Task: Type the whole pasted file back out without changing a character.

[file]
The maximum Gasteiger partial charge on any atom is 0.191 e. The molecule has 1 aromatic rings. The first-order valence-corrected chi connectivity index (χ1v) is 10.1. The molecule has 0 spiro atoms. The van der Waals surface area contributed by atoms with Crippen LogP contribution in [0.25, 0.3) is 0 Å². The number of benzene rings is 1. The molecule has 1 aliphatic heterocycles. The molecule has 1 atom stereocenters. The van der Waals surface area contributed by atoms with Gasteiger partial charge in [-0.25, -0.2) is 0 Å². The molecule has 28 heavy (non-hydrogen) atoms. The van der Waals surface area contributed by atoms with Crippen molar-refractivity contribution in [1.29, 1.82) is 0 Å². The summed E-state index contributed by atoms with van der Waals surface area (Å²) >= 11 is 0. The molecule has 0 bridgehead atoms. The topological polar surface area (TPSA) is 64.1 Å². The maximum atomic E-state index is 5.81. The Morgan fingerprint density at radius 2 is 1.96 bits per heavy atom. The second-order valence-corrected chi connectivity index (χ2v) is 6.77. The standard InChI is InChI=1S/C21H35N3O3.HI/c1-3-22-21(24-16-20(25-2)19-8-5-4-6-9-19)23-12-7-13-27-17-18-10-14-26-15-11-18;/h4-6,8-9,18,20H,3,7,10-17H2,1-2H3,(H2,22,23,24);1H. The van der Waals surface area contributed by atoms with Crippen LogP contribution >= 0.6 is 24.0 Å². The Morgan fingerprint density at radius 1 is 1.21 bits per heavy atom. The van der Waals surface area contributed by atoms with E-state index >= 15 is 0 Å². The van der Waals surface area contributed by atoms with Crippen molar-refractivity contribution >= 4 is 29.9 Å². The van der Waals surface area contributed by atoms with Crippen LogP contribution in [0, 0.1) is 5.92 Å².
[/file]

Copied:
The maximum Gasteiger partial charge on any atom is 0.191 e. The molecule has 1 aromatic rings. The first-order valence-corrected chi connectivity index (χ1v) is 10.1. The molecule has 0 spiro atoms. The van der Waals surface area contributed by atoms with Crippen LogP contribution in [0.25, 0.3) is 0 Å². The number of benzene rings is 1. The molecule has 1 aliphatic heterocycles. The molecule has 1 atom stereocenters. The van der Waals surface area contributed by atoms with Gasteiger partial charge in [-0.25, -0.2) is 0 Å². The molecule has 28 heavy (non-hydrogen) atoms. The van der Waals surface area contributed by atoms with Crippen molar-refractivity contribution in [1.29, 1.82) is 0 Å². The summed E-state index contributed by atoms with van der Waals surface area (Å²) >= 11 is 0. The molecule has 0 bridgehead atoms. The topological polar surface area (TPSA) is 64.1 Å². The maximum atomic E-state index is 5.81. The Morgan fingerprint density at radius 2 is 1.96 bits per heavy atom. The second-order valence-corrected chi connectivity index (χ2v) is 6.77. The standard InChI is InChI=1S/C21H35N3O3.HI/c1-3-22-21(24-16-20(25-2)19-8-5-4-6-9-19)23-12-7-13-27-17-18-10-14-26-15-11-18;/h4-6,8-9,18,20H,3,7,10-17H2,1-2H3,(H2,22,23,24);1H. The van der Waals surface area contributed by atoms with Crippen LogP contribution >= 0.6 is 24.0 Å². The Morgan fingerprint density at radius 1 is 1.21 bits per heavy atom. The van der Waals surface area contributed by atoms with E-state index >= 15 is 0 Å². The van der Waals surface area contributed by atoms with Crippen molar-refractivity contribution >= 4 is 29.9 Å². The van der Waals surface area contributed by atoms with Crippen LogP contribution in [0, 0.1) is 5.92 Å².